DosBOX and the Steam Controller


The Steam Controller does not work very well with DosBox at all. It doesn’t take many attempts at making them cooperate to come to this conclusion. Fear not, though. I have discovered a single method that makes the two work perfectly. I discovered this method via a Steam Guide that was written by Kevin Connolly and, with their permission, will be presenting that method in this video. A link to the guide can be found in the description for those wanting to peruse through that as well. While the core information will be identical to the guide, I will be expanding on the source material to explain how to easily set this up for Dos games with their original files as well as Dos games purchased through GOG. I’ll explain at the end why I’m not including a method for getting this to work with Dos games purchased through Steam. As usual with my videos, timestamps are located in the description for those wanting to jump between chapters or topics in the video. Continue reading


GloSC: The Answer to All Steam Input Compatibility Issues


It’s quite often that I hear about certain games not playing nicely with the Steam Controller. That several fixes have been tried to no avail. Most commonly, these are games exclusively found on other platforms though they can also be Steam purchased games. For those that watched my previous video, Steam purchased Dos games fall under this situation. When all else fails, there is one tool that will handle any situation: Global Steam Controller, or GloSC. Continue reading

Critical Attention: 2017 Year End Review


With the year coming to a close, many people are creating (or have created) lists compiling all sorts of information regarding the games of the year. I’d like to try something different. I’m not really one to play recent games. Some of this is because I have a huge backlog that I’d like to get through before buying new titles and also because, ya know… are expensive and I can’t just buy them willy-nilly and all. So instead of looking at games released in 2017, I want to look at the games that I played in 2017. Specifically, I want to talk about some of the hidden gems that I discovered. They could have been hidden by the passing of time, a lack of marketing, or were simply buried by bad press at launch day. Some of these games are far from perfect, some of these games aren’t even from this decade, but each one has something worth discussing. Also, while these critiques are fairly spoiler free, they do talk about the game and sometimes reveal information about the story. So use the timestamps in the description to skip around the games that you don’t want spoiled on. Continue reading

Critical Attention: Project Trianga’s Battle Splash 2.0


Trianga’s Project: Battle Splash 2.0 (being called Battle Splash from here on out) is an interesting title that I found on the other day. It exists on Steam as well and falls under the Early Access moniker so I’m not going to make any judgements regarding the technical aspects of the game yet. It is quite clear that this is a work in progress and I’m sure the developer is getting plenty of feedback from the more dedicated fans. Instead, I want to discuss some of things that Battle Splash does differently, mainly looking at how it uses theming to add realism to the more abstract tropes of its genre. Continue reading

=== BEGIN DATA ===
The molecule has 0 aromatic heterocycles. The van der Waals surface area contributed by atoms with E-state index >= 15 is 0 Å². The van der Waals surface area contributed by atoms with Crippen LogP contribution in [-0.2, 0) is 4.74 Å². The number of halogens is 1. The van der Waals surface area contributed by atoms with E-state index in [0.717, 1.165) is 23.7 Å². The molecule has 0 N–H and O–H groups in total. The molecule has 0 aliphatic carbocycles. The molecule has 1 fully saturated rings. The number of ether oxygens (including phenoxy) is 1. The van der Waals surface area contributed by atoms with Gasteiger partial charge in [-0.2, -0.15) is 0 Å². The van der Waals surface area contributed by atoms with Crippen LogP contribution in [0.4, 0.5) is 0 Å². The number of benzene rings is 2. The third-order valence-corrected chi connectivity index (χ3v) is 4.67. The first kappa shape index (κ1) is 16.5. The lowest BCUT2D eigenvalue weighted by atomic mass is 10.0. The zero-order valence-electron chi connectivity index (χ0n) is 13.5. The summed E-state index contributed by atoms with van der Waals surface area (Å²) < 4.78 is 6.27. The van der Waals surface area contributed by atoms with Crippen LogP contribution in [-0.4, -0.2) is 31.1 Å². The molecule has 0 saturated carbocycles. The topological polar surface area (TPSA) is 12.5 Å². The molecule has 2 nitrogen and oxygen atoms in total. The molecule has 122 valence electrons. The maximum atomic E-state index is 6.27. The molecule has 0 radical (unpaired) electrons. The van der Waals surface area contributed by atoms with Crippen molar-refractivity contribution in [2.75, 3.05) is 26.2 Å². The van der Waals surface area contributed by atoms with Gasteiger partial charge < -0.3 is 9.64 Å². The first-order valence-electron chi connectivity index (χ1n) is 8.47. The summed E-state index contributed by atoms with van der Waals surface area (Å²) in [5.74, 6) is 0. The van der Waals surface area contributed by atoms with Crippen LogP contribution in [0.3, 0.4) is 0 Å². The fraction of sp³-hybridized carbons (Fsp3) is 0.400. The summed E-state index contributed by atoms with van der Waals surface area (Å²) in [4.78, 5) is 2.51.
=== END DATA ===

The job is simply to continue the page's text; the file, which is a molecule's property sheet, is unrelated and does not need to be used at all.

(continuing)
Critical Attention: Downwell


All too often I see people confuse complexity for depth, that having more buttons automatically makes a game better, makes it deeper. Downwell presents a fantastic argument for depth without complexity. When all of the player’s actions are bound to the same button it creates situations that present the player with interesting choices all while being simple to physically play. Continue reading

Steam Input Essentials – Eps 2: Triggers


Before we delve into the more complex aspects of Steam Input, I thought it would be good to approach the Triggers first. The triggers don’t have as many options as other features of Steam Input and the hardware is already well-known to most users so working with the Triggers first will introduce some of the software’s complexity in a more familiar environment. As with all of my videos in this series, I’ll walk through each aspect slowly in order to provide comprehensible yet easily understood information. Continue reading

Steam Input Essentials – Eps 1: Intro to Steam Input


Steam Input is Valve’s best kept secret. Most Steam users aren’t even aware of its existence despite being a part of the software for over two years. Steam Input is the name given to the controller profiling software aspect of Steam. It functions very similarly to Pinnacle or XPadder, allowing the user to assign a variety of inputs to each button on a controller. While Steam Input used to be exclusive to the Steam Controller, Valve has since opened it up for other controllers to use as well. Since this software *can* be quite complex, this video will only serve as an introduction to the software, focusing on the basics. Future episodes in this series will take a magnifying lens to specific features, breaking down the topics to make them easier to understand. As usual with my videos, timestamps are provided in the description for those wishing to skip around between topics. Continue reading